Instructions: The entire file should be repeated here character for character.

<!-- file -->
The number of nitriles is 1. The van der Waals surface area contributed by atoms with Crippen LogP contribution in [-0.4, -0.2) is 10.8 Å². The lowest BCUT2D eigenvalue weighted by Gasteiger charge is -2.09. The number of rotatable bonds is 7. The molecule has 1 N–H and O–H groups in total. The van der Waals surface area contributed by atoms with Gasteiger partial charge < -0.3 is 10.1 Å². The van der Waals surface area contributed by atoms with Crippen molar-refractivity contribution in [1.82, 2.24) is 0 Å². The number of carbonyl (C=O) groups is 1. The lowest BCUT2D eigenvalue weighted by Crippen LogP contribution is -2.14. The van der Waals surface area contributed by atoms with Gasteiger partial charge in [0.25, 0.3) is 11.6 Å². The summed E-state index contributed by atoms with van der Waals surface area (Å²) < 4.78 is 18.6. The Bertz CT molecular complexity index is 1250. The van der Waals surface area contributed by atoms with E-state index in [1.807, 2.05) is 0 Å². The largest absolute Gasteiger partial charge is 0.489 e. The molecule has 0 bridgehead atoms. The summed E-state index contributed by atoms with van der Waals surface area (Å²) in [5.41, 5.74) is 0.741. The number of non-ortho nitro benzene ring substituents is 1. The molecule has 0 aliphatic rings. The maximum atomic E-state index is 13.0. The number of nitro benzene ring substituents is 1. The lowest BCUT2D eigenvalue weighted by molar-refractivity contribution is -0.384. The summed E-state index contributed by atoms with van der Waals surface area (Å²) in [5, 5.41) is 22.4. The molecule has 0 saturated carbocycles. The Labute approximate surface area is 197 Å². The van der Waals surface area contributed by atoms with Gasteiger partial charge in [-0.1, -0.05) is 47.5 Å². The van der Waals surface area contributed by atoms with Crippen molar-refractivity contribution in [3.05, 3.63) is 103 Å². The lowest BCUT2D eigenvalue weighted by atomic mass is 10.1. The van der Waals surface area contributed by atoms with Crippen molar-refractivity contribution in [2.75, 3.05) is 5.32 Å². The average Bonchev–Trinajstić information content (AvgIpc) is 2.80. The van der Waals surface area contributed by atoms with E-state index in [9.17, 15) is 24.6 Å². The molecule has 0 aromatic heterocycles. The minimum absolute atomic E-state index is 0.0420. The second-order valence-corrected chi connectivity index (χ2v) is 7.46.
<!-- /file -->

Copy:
The number of nitriles is 1. The van der Waals surface area contributed by atoms with Crippen LogP contribution in [-0.4, -0.2) is 10.8 Å². The lowest BCUT2D eigenvalue weighted by Gasteiger charge is -2.09. The number of rotatable bonds is 7. The molecule has 1 N–H and O–H groups in total. The van der Waals surface area contributed by atoms with Gasteiger partial charge < -0.3 is 10.1 Å². The van der Waals surface area contributed by atoms with Crippen molar-refractivity contribution in [1.82, 2.24) is 0 Å². The number of carbonyl (C=O) groups is 1. The lowest BCUT2D eigenvalue weighted by Crippen LogP contribution is -2.14. The van der Waals surface area contributed by atoms with Gasteiger partial charge in [0.25, 0.3) is 11.6 Å². The summed E-state index contributed by atoms with van der Waals surface area (Å²) < 4.78 is 18.6. The Bertz CT molecular complexity index is 1250. The van der Waals surface area contributed by atoms with E-state index in [1.807, 2.05) is 0 Å². The largest absolute Gasteiger partial charge is 0.489 e. The molecule has 0 bridgehead atoms. The summed E-state index contributed by atoms with van der Waals surface area (Å²) in [5.41, 5.74) is 0.741. The number of non-ortho nitro benzene ring substituents is 1. The molecule has 0 aliphatic rings. The maximum atomic E-state index is 13.0. The number of nitro benzene ring substituents is 1. The lowest BCUT2D eigenvalue weighted by molar-refractivity contribution is -0.384. The summed E-state index contributed by atoms with van der Waals surface area (Å²) in [5, 5.41) is 22.4. The molecule has 0 saturated carbocycles. The Labute approximate surface area is 197 Å². The van der Waals surface area contributed by atoms with Gasteiger partial charge in [-0.1, -0.05) is 47.5 Å². The van der Waals surface area contributed by atoms with Crippen molar-refractivity contribution in [3.05, 3.63) is 103 Å². The lowest BCUT2D eigenvalue weighted by atomic mass is 10.1. The van der Waals surface area contributed by atoms with Crippen molar-refractivity contribution in [2.75, 3.05) is 5.32 Å². The average Bonchev–Trinajstić information content (AvgIpc) is 2.80. The van der Waals surface area contributed by atoms with E-state index in [9.17, 15) is 24.6 Å². The molecule has 0 aromatic heterocycles. The minimum absolute atomic E-state index is 0.0420. The second-order valence-corrected chi connectivity index (χ2v) is 7.46.